NORTH KINGSTOWN — As gypsy moth populations wane, the Rhode Island Department of Environmental Management is warning that there are plenty of new pests waiting to take their place.
At a Nov. 4 workshop presented in North Kingstown by the DEM's urban and community forestry program and co-sponsored by the Rhode Island Tree Council, tree care and landscaping professionals learned about existing and emerging threats to trees in Rhode Island and throughout New England.
Nancy Stairs, cooperative forestry program supervisor at the DEM, said the purpose of the workshop was to get the latest information to the people who work with trees.
“We want to get more information out to our tree wardens and our licensed arborists and people carrying out the work in the state, providing them with some professional information and updates,” she said.
Rhode Island Tree Council technical advisor John Campanini said he hoped that getting the information to tree care professionals would raise the overall level of awareness of current and future pests.
“It’s good to get this information out especially since, I think, in the future, the threat of random weather events is going to spark a lot of these insect and pest problems,” he said. “So it’s good to get everyone on the same page with regular information getting out to the public and especially the people that are working in these arenas.”
Weakened by repeated drought, trees have been more susceptible to invasive insect pests, such as the gypsy moth, which devastated swaths of oak trees throughout Rhode Island, Connecticut and Massachusetts. After repeated defoliations by gypsy moth caterpillars, hundreds of thousand of oaks succumbed, leaving the state, the towns and electric utilities to bear the considerable expense of removing them.
Stairs presented gypsy moth data collected by DEM forest health coordinator Paul Ricard, who conducts aerial surveys of Rhode Island’s forests to assess tree damage.
“This is what it looked like last year for the mortality,” she said, pointing to a map. “You can see there are pretty broad swaths of it, mainly caused by gypsy moth.”
This year, however, the damage will be considerably less severe, partly due to a fungus that killed many of the caterpillars last year. Surveys of gypsy moth egg masses, which are deposited on tree bark, also show a decline in populations since the peak of the infestation in 2016.
In recent years, winter moth, gypsy moth and to a lesser extent, autumn webworm, have been concerns. Now, the most immediate threats are a beetle called the emerald ash borer and the spotted lanternfly.
Emerald ash borer was first detected in Michigan and Windsor Ontario in 2002. Spreading quickly, it had killed ash trees in 35 states from Maine to Texas by the end of 2018. In Rhode Island, ash trees account for less than 4 percent of forest species, but they have been widely planted as street and specimen trees. Emerald ash borer has been found in Westerly and Hopkinton as well as Burrillville, Lincoln and Providence.
Stairs said cities and towns need to decide what to do about their ash trees and allocate funds for treating or removing the trees.
“If you have any historical trees or trees of particular value or trees in certain areas of ash where we would like to do some prophylactic treatment with Emamectin,” Stairs said. “Do we have some trees that we should just take down because we know they’re already in poor shape.”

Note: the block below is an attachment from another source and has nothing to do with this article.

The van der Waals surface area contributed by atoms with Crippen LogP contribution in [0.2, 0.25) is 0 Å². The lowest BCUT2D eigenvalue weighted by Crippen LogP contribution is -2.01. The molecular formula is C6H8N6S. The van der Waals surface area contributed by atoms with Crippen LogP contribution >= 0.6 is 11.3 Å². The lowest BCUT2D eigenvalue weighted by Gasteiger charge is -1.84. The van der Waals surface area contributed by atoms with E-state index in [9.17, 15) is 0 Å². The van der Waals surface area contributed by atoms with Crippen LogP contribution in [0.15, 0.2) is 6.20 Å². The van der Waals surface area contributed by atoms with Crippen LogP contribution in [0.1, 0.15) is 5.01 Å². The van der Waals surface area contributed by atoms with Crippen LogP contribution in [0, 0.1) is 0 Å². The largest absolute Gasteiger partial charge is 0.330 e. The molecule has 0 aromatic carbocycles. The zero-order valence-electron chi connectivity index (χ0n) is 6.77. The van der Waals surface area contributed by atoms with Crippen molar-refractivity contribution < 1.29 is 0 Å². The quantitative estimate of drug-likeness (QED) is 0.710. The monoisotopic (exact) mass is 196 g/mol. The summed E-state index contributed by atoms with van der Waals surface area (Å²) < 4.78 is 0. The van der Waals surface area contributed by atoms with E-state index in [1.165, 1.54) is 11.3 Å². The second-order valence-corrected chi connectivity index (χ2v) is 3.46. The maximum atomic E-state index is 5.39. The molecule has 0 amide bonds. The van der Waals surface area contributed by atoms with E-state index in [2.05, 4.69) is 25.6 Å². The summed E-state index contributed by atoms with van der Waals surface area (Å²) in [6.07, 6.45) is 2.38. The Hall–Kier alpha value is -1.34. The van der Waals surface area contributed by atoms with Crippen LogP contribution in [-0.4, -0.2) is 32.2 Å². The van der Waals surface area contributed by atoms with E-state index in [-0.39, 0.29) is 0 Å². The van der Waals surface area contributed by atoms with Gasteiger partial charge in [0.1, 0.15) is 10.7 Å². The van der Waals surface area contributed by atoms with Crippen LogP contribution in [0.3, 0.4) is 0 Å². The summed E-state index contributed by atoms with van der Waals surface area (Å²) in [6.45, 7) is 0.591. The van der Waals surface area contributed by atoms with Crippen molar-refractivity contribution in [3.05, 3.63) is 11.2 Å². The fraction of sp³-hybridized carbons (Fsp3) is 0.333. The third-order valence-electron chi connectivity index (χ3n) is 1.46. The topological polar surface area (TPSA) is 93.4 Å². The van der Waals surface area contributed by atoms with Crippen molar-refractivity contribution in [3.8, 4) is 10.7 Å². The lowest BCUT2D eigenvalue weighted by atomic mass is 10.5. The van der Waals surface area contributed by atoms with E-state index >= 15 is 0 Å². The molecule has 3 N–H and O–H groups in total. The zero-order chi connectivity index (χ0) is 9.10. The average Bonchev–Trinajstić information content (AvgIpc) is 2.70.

Another major threat is the Spotted lanternfly, an insect native to China, India and Vietnam that was first found in Pennsylvania in 2014 and has spread to New Jersey, Delaware, Virginia. It has also been detected in western Connecticut.
Cynthia Kwolek, Senior environment planner with the Rhode Island Division of Agriculture, explained that lanternfly egg masses are easily spread on shipping pallets or the undersides of vehicles.
“It might be something that’s easily overlooked when shipping goods,” she said. “It can also be found on stone, on smooth, manmade surfaces like vehicles or trailers, boats, all kinds of different things.”
Lanternfly nymphs have damaged apple trees and decimated grapevines.
“Vineyards in Pennsylvania have seen reductions of 80 to 90 percent of their yield. That’s since 2014,” Kwolek said. “There’s been a threefold increase in frequency of insecticide applications, so that’s incredibly costly.”
Heather Faubert an entomologist at the URI plant clinic who helps commercial growers identify and control pests, presented an overview of expected plant pests in 2020.
Bagworms, Faubert said, would continue to kill arborvitae and other conifers like junipers.
“Now, they’re really getting established and this year there’s a bumper crop of bagworms,” she said.
Ambrosia beetles implant a fungus inside trees, which the beetle larvae then feed on. Boxwood blight, a fungal disease, has been killing boxwoods in Rhode Island since 2011. Other threats include cedar apple rusts, Japanese apple rusts, walnut lace bug, and fall webworm.
One recent success, Faubert said, was the introduction of parasitic flies to control winter moth, which began attacking trees in Rhode Island in 2005 and continued to defoliate them until 2016.
“Working very closely with the University of Massachusetts, we were releasing a fly, a fly that parasitized only winter moth, Cyzenis albicans,” she said. “So we released this fly in eight locations in Rhode Island between 2011 and 2017 and so between the fly and other natural predators just building up over time, winter moth is not much of a problem.”
The urban forestry workshop, Stairs said, would probably become an annual event.
“People still need to be up to date and get refreshed and sometimes, it’s things they know, but then they can feel good about knowing what their job is and other times, they find out something new,” she said.